Because we love sharing, we use Gist every day to pass snippets of code, writing, notes, and more to each other. One thing we've noticed with all this sharing is that we've all created Public Gists that we meant to make Secret and vice versa.

Starting today, you can change the visibility of your Gists whenever you want. When editing a Gist you'll now notice a new option to toggle the visibility between Public and Secret. The URL for your Gist will never change, just its visibility.

toggle-gist-visibility

For more information on the differences between Secret and Public Gists, please see this helpful document.

Happy Gisting!

GitHub Pages <3

We're excited to share some recent improvements to GitHub Pages, which you may have already noticed rolling out over the past several weeks:

Additional metadata for organization pages

Many large organizations like Adobe, Netflix, and The Consumer Financial Protection Bureau use GitHub Pages to showcase their open source efforts. We've just made it easier to create beautiful pages for you and your projects by exposing additional project and organization metadata to the site.github namespace:

  • contributors - A list of your project's contributors, as returned through the contributors API

  • public_repositories - A list of your public repositories as returned from the repositories list API

  • organization_members - A list of your organization's public members as returned from the organization members API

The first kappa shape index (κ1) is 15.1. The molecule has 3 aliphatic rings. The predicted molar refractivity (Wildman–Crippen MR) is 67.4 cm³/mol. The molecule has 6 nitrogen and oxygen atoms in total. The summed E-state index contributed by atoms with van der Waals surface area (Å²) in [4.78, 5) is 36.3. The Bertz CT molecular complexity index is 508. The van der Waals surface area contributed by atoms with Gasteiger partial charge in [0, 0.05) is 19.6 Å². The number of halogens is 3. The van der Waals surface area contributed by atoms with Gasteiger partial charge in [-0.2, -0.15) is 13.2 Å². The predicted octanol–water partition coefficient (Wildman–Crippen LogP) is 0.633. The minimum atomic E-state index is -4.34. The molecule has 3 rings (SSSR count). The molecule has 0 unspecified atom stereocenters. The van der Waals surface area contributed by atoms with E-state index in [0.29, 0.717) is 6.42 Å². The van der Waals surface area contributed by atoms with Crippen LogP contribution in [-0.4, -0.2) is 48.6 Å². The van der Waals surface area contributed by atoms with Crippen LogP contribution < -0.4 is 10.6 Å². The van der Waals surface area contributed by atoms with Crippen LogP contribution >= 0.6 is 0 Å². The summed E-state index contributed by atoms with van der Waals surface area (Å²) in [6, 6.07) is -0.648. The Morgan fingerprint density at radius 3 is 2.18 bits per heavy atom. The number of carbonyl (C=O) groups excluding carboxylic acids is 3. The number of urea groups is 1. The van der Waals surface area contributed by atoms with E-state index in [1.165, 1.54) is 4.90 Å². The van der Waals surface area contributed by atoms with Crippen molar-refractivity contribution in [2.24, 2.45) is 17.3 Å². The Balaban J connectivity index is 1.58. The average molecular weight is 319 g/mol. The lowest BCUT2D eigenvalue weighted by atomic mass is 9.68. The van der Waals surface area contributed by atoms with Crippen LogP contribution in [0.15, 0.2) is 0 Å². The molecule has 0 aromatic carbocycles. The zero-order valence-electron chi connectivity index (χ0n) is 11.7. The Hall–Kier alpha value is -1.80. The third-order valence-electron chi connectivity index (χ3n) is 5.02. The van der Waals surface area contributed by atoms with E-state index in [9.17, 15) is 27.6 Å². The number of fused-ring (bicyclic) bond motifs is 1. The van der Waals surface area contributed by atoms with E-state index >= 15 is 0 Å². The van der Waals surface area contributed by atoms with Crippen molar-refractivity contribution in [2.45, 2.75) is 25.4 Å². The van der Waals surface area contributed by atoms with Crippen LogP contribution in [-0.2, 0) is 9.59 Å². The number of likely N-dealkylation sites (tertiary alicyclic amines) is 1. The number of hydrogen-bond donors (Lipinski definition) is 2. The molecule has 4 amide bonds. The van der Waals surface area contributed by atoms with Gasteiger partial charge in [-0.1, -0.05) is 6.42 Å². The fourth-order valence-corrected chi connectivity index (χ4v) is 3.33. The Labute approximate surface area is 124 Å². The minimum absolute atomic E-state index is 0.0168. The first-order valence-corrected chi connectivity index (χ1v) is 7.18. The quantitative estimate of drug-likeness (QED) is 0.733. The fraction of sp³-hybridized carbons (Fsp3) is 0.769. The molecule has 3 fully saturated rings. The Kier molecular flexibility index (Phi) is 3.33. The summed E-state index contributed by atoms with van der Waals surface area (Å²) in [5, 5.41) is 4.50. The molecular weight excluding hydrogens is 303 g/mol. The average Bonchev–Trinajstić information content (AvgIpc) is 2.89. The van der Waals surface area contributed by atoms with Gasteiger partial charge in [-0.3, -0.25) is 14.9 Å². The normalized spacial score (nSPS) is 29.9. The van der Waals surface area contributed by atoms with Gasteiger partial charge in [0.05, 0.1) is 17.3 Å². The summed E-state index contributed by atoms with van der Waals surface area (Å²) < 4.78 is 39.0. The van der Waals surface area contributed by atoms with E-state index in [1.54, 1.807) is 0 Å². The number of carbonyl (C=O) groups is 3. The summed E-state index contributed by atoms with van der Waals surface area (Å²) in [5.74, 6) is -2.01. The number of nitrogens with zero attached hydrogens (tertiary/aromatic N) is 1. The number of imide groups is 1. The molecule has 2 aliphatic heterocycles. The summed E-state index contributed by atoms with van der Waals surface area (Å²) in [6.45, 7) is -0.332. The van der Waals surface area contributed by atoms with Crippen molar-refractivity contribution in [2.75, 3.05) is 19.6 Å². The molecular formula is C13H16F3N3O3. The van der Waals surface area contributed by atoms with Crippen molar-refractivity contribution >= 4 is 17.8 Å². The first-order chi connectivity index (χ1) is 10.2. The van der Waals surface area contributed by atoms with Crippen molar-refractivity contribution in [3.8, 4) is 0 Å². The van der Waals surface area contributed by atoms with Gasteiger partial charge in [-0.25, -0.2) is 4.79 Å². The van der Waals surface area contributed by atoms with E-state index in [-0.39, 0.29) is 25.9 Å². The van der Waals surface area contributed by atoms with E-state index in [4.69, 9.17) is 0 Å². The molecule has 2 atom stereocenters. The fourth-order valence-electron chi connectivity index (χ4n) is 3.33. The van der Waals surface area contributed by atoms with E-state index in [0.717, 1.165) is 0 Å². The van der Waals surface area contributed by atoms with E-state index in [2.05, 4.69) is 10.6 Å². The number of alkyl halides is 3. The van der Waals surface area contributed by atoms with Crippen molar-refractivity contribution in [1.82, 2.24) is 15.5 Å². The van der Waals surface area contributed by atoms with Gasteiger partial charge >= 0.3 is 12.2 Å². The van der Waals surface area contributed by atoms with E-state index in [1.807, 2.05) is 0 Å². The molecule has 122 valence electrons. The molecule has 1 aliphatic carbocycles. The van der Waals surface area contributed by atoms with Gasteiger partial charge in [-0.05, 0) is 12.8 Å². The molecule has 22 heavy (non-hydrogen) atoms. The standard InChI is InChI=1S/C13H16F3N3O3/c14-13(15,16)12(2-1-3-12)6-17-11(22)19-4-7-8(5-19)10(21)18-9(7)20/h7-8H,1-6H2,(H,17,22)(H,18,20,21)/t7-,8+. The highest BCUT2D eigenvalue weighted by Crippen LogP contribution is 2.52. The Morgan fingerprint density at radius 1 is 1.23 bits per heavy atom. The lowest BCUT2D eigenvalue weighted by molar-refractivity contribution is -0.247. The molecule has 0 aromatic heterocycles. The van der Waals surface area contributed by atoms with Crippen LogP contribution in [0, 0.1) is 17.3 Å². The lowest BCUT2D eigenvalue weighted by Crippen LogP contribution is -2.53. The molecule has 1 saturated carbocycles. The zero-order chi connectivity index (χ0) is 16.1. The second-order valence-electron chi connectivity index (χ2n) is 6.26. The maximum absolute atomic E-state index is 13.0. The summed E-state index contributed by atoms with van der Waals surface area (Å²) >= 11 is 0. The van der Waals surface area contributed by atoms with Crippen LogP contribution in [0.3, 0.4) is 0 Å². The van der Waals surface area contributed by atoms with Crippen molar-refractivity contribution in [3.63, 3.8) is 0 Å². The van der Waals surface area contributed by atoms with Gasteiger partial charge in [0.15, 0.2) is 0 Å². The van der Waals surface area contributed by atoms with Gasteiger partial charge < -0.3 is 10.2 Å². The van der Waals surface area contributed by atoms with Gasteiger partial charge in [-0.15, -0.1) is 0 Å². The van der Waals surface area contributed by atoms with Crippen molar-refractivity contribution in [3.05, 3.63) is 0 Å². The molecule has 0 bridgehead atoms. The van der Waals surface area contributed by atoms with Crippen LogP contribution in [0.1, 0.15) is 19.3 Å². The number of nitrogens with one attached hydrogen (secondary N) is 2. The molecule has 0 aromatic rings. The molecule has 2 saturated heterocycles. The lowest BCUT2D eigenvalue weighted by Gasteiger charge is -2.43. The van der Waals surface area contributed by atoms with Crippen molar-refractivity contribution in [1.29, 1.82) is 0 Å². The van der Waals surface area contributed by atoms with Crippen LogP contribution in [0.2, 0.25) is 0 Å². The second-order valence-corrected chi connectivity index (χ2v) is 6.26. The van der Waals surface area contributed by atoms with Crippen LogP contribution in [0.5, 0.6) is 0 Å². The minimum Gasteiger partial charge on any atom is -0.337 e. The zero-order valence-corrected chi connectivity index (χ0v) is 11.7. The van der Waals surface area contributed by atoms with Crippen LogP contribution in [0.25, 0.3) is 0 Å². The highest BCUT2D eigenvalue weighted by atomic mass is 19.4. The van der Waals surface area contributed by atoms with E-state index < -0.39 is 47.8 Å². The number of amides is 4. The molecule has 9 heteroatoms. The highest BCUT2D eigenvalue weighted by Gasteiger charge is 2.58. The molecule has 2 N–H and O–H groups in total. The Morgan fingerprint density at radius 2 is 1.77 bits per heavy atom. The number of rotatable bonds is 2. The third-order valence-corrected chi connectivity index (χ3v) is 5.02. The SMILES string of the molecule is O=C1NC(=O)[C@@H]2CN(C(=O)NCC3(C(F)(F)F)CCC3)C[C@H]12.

Each of these new elements expose complete user/repository objects to Jekyll, and can eliminate the need for making client-side API calls when showcasing your open source efforts on GitHub. For more information on displaying metadata within your Jekyll site, see Repository metadata on GitHub Pages.

Sitemaps

We recently open-sourced and white-listed the jekyll-sitemap plugin. By simply adding the plugin to your site's config file, Jekyll will automatically generate a sitemaps.org-compliant sitemap, making it easier for search engines to index your site's content. For more information, see Sitemaps for GitHub Pages.

Better build feedback

You may have already noticed that following some successful builds you may receive a warning email with helpful feedback about CNAME errors, upgrading your Markdown interpreter, or ensuring your custom domain is properly configured.

Additionally, if your page build does fail, we'll provide you with a link to an error-specific help article so that you can get the problem sorted out in no time.

PageBuild events

A few weeks ago we introduced the PageBuild webhook. If you subscribe to the page_build event, we'll ping your application with the result of your site's build following each push. You can use this information to better integrate GitHub Pages with your current development workflow.

Happy documenting!

Atom: free and open source for everyone

Atom

Ten weeks ago we debuted Atom, the new text editor that's deeply programmable but also easy to use. Starting today, Atom is available for download to everyone–completely free and open source.